RUMI: Yeah. Yes, it’s a lonely moment but it is also cathartic. It is also cathartic because how could you be a conscientious, patriotic citizen of your country and not speak against injustice, not speak against, you know, the daily violation of rights of your fellow citizens. And I love my country, you know. I really think Pakistan has immense potential, you know. Wherever Pakistanis go, they make a mark. But what happens within Pakistan that you know such incidents occur. And I think those are the things I was trying to unpack.

INSKEEP: Can you ever go back?

RUMI: Steve, I would love to go back. That is what I want to do but I don’t think I can immediately go back. But I can perhaps go back and have a hermit’s life in my home, but I would have to go out somewhere and somebody would go with me. And I don’t want another person to be killed because he or she was with me. A 25-year-old guy, head of a household, young, promising, who had his whole life ahead of him died in this confrontation between the extremists and the looney liberal voice. And I can’t kind of forget that, at least for now.

INSKEEP: Raza Rumi is a Pakistani journalist who for the moment is staying in Washington.

Original Post NPR

[…]

Pakistani journalists under threat

For Express Tribune

That a detailed Amnesty International report on threats to media in Pakistan is all doom and gloom about the safety of journalists is hardly a surprise to anyone who may have been following recent developments. The report reveals that 34 journalists may […]

May 1st, 2014|Published in the Express Tribune|0 Comments

Lahore’s now the latest target of Taliban

Once again the terrorists have hit Lahore. But this time they have chosen the favourite target of the fundamentalists – the Ahmedis who were declared as non-Muslims in 1974. Two places of worship have been attacked and innocent people have died. This is unacceptable and outrageous. It means that the state policy of exclusion has […]

May 29th, 2010|human rights, Lahore, Pakistan, Religion, terrorism|0 Comments

Basharat Peer’s Curfewed Night

Book Review by Sumaira Samad

Curfewed Night is the memoir of young Kashmiri journalist Basharat Peer, recounting his youth in the troubled valley during the ’80s and ’90s. A harrowing look at the political strife and armed conflict that has torn Kashmir apart over the last 30 years, Curfewed Night is nothing if not personal. The people, places and events Peer describes are ones he encountered and experienced first hand. They are his parents and neighbours and friends. Yet, despite this intimacy, essential to any good memoir, Peer’s narrative is refreshingly honest, frank and unbiased. His is no polemic, and sentimentality, self-pity and melodrama take a back seat.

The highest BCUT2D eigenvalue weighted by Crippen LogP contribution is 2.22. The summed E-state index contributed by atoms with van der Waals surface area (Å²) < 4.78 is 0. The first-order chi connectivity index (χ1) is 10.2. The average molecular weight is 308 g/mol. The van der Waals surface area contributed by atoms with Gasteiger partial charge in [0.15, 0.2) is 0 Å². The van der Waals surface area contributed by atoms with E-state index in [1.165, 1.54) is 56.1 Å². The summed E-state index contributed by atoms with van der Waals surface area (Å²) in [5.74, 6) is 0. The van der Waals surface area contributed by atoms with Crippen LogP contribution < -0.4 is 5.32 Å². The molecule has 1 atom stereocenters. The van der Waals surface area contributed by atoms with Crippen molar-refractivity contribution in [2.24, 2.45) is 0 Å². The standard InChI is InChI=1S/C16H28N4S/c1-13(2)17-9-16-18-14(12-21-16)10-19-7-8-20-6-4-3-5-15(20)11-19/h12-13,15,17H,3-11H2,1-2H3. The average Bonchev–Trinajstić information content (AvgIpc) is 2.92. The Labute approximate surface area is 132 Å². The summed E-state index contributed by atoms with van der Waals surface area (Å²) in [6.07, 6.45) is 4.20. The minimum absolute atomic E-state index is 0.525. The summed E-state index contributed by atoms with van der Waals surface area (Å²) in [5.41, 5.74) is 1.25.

Beginning in the years before the struggle, Curfewed Night invites the reader into a beautiful, peaceful mountain paradise where the regular, slow rhythms of village life make up one’s existence. Peer lives a happy, uneventful childhood, surrounded by a loving family and tight knit community. But this apparent serenity, as it turns out, is merely the glassy surface, hiding a quagmire beneath. The shadow of Kashmir’s turbulent history and unresolved conflicts never quite goes […]

national identity sans freedom

A few quotes from this article in the Hindustan Times – incidentally it also includes what I rambled….

Freedom means everything. But I’m not free. All these concepts are self-imposed imprisonments.—Roshan Seth, actor

Independence has provided me with a national identity but it hasn’t meant freedom. I find myself enslaved to narrow ideas of patriotism. I’m […]

August 20th, 2008|India-Pakistan History, Journalism|3 Comments

Kashmir,Azadi and Arundhati Roy

UPDATE from SAJA Forum, articles, news and comments here

UPDATE: Arundhati’s brutally frank piece where she asks this question:

The unimaginable sums of public money that are needed to keep the military occupation of Kashmir going is money that ought by right to be spent on schools and hospitals and food for an impoverished, malnutritioned population in India. What kind of government can possibly believe that it has the right to spend it on more weapons, more concertina wire and more prisons in Kashmir?

India needs azadi from Kashmir as much as Kashmir needs azadi from India. […]

August 19th, 2008|India, Politics|136 Comments